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You Can’t Go Home Again, But You Can Visit on the Internet

A few weeks ago, I got a Facebook invite to a new group of people from my old hometown. Unlike similar groups I have joined in the past that were started by town historians or gentrifying newcomers, this one was started by someone who had been in my circle of friends in high school. Its membership is mostly my peers – or at least within a ten year window whether older or younger.

Senior Photo. I have no idea what happened on those dates in my sketch.

For the first week or so, as the group continued to grow, I scrolled through updates from people with whom I had once been friendly but hadn’t thought about in 25 years. It was interesting to see what people looked like now that we were all in our 50s. How many had stayed in the area? How many had moved on?

There were several threads about elementary school and middle school (I wasn’t a full-time resident there yet), various teachers; the good, the bad, the funny, and the creepy. Much reminiscing about parties I was never allowed to attend (did no one else have parental supervision in high school?). There was a whole thread about people who had passed away since high school (so many, OMG!). Some I knew about, most I didn’t.

I wasn’t contributing very much, just reading. As days went by I started to realize that I was feeling very unsettled by all this revisiting of our youth. I’m still not entirely sure why. My post-high school experience felt very different from many of the other participants, perhaps, in part, because I left.

I loved my high school experience and most of the people in it, but I’ve always said that I’m glad I’m not living where I grew up because I’m not the same person I was when I was 17. Yet, although I only lived there year-round through high school, it is more “home” to me than the place I’ve lived for the last 28 years. There’s a pull that never leaves, I guess.

I felt it last year when I went back for my uncle’s funeral. My grandparents lived in the next town and we spent a lot of time there with cousins. My uncle was the last person to be buried in the family plot that holds my grandparents and a couple of my grandfather’s brothers. After the service and some time spent with my cousins I drove around both Branford and Guilford for the first time in over a decade. For reasons that have more to do with family history, I think the sadness I was feeling was about lost opportunity.

One thing I do like about this new group is how much they support one another. 30 + years seems to have erased the clique and class differences and people are banding together to do things like raise money for a veteran’s remembrance effort and a local business owner who just underwent surgery to remove a brain tumor. If I had more cash available, I’d send some their way too.

Do you live where you grew up, or do you go back to visit?

Community · Uncategorized

Relax, it’s All Done!

I have to say this was one of the better Christmases in recent memory. Several groups we typically exchanged gifts with agreed not to do gifts this year, cutting both the expense and the frantic shopping.

The boys got along reasonably well, even buying for each other for really the first time. There were no fights, no complaining.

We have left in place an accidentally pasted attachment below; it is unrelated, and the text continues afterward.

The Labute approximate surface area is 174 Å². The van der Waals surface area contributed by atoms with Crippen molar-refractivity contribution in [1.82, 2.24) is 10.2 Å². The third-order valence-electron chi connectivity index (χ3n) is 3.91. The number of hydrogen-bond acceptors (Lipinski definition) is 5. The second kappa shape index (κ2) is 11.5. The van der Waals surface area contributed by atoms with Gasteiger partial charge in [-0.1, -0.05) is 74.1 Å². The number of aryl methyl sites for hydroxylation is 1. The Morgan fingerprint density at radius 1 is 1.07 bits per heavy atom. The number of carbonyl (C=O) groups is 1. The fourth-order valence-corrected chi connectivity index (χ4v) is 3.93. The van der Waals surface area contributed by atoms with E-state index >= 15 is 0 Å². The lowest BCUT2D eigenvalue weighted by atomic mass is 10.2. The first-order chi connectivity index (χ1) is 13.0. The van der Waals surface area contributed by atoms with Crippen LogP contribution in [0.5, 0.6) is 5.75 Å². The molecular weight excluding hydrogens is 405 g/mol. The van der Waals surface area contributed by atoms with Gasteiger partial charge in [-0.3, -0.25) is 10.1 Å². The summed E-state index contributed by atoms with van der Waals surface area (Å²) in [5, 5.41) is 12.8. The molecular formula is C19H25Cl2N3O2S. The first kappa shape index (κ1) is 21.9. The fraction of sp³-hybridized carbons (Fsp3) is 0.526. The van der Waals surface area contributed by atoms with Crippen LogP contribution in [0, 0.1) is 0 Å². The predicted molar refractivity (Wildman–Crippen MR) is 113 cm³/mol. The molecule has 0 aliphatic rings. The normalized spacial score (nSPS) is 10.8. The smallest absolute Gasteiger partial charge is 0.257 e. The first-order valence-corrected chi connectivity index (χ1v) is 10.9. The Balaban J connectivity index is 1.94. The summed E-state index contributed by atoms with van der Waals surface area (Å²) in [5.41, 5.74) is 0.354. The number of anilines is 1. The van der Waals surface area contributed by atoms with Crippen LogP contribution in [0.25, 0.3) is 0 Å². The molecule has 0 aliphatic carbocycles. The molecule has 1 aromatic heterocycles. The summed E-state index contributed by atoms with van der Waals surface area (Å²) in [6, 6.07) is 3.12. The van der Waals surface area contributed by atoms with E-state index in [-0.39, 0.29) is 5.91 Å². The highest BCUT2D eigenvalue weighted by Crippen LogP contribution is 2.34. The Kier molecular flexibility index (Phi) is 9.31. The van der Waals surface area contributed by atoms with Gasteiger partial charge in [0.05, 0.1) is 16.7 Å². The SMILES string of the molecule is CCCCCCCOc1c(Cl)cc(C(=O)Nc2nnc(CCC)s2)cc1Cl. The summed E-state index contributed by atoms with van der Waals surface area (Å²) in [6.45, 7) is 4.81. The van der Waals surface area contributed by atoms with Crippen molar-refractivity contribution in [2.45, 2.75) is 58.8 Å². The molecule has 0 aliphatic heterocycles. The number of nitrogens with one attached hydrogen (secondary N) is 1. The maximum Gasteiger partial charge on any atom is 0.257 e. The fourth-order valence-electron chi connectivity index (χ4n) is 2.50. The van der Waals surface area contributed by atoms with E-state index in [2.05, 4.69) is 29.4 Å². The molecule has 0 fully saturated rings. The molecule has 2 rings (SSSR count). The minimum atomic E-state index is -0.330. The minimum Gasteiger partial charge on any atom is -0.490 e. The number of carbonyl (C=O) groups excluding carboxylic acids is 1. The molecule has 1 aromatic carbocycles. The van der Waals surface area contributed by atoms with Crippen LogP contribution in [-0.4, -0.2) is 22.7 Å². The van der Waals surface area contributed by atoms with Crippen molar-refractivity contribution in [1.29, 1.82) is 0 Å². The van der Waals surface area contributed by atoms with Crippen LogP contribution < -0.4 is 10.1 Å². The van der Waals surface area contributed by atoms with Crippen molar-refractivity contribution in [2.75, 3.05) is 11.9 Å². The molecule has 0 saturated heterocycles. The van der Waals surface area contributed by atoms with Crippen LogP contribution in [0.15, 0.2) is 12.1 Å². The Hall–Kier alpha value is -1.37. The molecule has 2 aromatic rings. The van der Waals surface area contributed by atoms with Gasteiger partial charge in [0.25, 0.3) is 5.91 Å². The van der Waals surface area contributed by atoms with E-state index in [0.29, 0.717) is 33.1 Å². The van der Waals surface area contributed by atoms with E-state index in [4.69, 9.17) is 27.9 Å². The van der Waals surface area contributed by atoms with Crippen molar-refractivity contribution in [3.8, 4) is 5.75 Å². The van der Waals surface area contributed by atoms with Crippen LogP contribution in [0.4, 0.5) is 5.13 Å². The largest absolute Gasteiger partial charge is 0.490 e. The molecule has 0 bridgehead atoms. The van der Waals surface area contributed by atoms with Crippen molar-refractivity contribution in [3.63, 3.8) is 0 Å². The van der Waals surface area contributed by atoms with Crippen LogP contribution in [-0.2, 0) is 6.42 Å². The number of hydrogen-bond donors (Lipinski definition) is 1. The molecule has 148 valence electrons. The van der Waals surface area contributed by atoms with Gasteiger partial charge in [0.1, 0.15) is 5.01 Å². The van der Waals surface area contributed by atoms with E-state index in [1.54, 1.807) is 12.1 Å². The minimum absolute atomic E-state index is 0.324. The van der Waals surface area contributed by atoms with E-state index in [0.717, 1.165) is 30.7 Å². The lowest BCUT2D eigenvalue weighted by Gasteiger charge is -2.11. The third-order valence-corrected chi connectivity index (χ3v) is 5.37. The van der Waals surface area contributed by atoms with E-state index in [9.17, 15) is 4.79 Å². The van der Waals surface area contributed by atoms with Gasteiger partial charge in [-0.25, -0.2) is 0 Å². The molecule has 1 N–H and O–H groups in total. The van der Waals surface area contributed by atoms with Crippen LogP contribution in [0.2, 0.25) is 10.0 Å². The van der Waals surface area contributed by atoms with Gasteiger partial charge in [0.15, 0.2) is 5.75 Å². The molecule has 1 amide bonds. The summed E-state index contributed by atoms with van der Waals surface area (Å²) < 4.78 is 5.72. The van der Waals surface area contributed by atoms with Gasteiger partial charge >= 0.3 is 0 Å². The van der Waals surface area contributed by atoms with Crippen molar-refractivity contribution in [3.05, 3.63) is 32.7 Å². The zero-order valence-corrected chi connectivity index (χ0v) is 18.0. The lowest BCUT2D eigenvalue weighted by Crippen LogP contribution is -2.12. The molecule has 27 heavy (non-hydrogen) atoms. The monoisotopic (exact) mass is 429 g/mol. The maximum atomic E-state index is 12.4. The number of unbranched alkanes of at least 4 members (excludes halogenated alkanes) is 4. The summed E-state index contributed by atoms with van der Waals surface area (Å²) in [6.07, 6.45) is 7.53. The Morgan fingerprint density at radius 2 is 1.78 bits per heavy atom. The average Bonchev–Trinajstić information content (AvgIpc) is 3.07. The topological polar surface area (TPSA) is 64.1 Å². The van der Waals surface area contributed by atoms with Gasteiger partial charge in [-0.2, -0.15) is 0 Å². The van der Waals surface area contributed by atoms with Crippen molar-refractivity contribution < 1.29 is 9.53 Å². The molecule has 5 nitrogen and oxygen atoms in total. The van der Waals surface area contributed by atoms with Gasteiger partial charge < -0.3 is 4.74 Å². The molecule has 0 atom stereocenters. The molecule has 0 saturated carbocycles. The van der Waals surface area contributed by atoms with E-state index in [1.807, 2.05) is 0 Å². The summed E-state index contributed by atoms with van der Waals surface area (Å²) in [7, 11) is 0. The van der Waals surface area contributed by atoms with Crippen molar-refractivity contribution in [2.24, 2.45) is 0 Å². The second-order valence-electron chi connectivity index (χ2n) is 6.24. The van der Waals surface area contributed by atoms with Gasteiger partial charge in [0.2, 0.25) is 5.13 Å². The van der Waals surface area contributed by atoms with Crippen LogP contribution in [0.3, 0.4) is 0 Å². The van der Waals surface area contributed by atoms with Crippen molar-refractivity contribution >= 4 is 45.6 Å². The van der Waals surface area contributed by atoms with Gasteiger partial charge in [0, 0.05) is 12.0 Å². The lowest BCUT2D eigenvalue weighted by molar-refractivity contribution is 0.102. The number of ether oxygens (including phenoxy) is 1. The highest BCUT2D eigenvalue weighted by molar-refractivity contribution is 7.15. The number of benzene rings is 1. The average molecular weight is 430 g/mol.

I finished my Christmas Eve errands hours earlier than I usually do, and L stepped in to make cookies for the neighbors’ party so I didn’t have to scramble to get home in time to do it.

We all took the week off, though it is going by faster than I anticipated. Yesterday was crisp and cold, no higher than the freezing mark, but there was no wind so it wasn’t uncomfortable to go out and fill the bird feeders, and throw a stick for the dog.

Chickadees and doves and two kinds of woodpeckers swarmed the newly-filled feeders, perhaps gathering what they could before today’s rain. Later that night a pack of coyotes howled and yipped in the distance; their calls traveling easily through the thin, frigid air to our dog, who stood on alert for nearly an hour.

Today it is raining, and though, according to our weather station, it’s warmer, the winter damp can be paralyzing. I am fighting a cold, not a bad one; sore throat, congestion. However, I have pulled something in my shoulder, so even coughing hurts. It is a good excuse for a nap, and truly, I haven’t done much else.

Life right now is about managing my energy, trying not to run myself into the ground the way I used to. I was reading an article about how much of the emotional labor of the holidays falls on women, driven to perfection as so many of us are. When my nieces and nephews were small, I put a lot effort into finding the perfect personalized gift for each of them, running around from store to store and spending way too much money. I stopped being able to do that when I had kids of my own. Similarly, we used to travel all the way to Connecticut late on Christmas night after spending the evening with L’s extended family. A few years ago, we stopped doing any visits at all on Christmas Day and it’s been the best thing.

I realized the other day that this is why I keep my Christmas decorations up as long as I do. There are those who take their decorations down right after Christmas and put everything away. I don’t like to take things down until the “twelfth day” of Christmas because I don’t have time before Christmas to relax and enjoy the tree and the lights. Christmas morning, after all the presents have been opened, is when the season finally belongs to me and I want some time to enjoy it.